Bring your appetite to Heaven on Seven, where the Midwest meets the South. This Louisiana-style restaurant originated as a coffee shop on the seventh floor of 111 N. Wabash Ave. I tried the Michigan Avenue location, open for breakfast and brunch at 11 a.m. on Saturdays and Sundays and offering some of the same generous portions of Cajun and Creole selections served at the Wabash Ave. restaurant six days a week. For something different and sweet, try the Banana Foster Pancakes, an enormous helping of hotcakes topped with fried bananas and powdered sugar. Heaven on Seven also features a mouth watering Creole Eggs Benedict made with andouille sausage and Creole hollandaise sauce. Manager Steve Skutnik says that since Hurricane Katrina, he's noticed some customers from New Orleans stopping in to eat. "They come in here to kind of remember," he says. "It's a sad situation." Owned by restaurant veteran Jimmy Bannos, Heaven on Seven also features 15 different omelets and has a third city location at 3478 N. Clark St. and a suburban spot at 224 S. Main St. in Naperville.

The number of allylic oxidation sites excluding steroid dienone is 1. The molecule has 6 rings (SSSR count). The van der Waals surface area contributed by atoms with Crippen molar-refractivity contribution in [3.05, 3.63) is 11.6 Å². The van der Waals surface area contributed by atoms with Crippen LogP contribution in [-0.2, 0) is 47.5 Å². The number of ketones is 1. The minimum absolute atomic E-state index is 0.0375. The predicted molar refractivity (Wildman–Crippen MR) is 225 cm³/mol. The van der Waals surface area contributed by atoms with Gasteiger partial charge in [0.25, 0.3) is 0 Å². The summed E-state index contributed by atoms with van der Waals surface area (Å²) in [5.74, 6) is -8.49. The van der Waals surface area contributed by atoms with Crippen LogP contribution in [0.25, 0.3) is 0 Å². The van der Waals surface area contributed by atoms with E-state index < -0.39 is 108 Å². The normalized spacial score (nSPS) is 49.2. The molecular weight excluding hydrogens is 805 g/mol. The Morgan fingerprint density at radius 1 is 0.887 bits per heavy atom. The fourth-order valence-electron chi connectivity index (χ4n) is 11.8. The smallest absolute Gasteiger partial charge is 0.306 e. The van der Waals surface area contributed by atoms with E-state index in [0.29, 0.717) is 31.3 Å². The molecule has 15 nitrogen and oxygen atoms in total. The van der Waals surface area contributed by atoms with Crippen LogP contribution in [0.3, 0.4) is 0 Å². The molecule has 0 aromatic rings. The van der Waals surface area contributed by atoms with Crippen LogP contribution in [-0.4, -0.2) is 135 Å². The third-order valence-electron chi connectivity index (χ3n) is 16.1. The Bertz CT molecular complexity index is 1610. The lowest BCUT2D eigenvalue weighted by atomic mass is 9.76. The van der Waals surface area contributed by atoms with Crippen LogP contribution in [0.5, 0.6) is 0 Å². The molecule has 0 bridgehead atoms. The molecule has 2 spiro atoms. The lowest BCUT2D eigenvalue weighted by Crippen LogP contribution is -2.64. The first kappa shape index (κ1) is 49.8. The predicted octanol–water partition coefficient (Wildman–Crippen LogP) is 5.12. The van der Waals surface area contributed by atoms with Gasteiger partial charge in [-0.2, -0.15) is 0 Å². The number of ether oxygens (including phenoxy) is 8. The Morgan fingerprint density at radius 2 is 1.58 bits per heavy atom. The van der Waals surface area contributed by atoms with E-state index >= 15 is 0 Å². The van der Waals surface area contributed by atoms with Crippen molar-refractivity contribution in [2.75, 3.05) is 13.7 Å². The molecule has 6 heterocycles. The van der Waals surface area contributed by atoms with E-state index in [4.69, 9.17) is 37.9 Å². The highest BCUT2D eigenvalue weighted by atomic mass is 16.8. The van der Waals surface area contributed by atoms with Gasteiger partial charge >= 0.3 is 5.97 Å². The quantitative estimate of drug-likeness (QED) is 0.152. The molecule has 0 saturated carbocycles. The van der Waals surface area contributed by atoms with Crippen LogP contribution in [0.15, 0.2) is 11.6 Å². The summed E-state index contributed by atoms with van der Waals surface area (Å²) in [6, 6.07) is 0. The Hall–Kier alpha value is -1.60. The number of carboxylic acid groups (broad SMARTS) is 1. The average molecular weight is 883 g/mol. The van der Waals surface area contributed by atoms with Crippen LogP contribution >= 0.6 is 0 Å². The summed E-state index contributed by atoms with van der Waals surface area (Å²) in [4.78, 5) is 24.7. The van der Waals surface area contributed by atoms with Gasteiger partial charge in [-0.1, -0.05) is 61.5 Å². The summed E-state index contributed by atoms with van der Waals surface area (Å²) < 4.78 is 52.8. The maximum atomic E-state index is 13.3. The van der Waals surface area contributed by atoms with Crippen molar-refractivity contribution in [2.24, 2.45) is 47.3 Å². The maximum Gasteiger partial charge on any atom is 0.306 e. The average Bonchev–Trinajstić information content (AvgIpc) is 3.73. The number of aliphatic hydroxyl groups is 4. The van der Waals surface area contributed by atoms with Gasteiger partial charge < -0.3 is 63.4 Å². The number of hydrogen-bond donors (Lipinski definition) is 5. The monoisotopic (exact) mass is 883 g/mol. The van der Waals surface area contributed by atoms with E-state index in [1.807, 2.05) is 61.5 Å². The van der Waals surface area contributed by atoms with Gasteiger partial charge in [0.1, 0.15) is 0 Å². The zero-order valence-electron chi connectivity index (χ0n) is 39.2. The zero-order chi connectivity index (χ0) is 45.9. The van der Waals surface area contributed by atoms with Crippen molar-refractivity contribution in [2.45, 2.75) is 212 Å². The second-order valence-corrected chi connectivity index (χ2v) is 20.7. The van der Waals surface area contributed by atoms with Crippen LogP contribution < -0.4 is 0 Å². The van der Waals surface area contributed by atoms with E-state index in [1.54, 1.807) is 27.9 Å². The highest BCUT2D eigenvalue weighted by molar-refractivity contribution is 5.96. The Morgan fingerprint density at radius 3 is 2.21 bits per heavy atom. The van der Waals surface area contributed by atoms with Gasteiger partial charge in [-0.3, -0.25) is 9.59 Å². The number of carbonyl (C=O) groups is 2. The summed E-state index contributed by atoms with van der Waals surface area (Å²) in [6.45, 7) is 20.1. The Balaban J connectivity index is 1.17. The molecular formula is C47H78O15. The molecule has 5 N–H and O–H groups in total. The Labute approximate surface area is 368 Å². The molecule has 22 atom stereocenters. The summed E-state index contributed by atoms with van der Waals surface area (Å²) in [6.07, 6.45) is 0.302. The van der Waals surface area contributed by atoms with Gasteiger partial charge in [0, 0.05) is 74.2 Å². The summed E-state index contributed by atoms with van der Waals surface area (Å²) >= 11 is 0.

Killer Cuisine

m.henry
5707 N. Clark St., 773-561-1600
Breakfast: $4.95-$10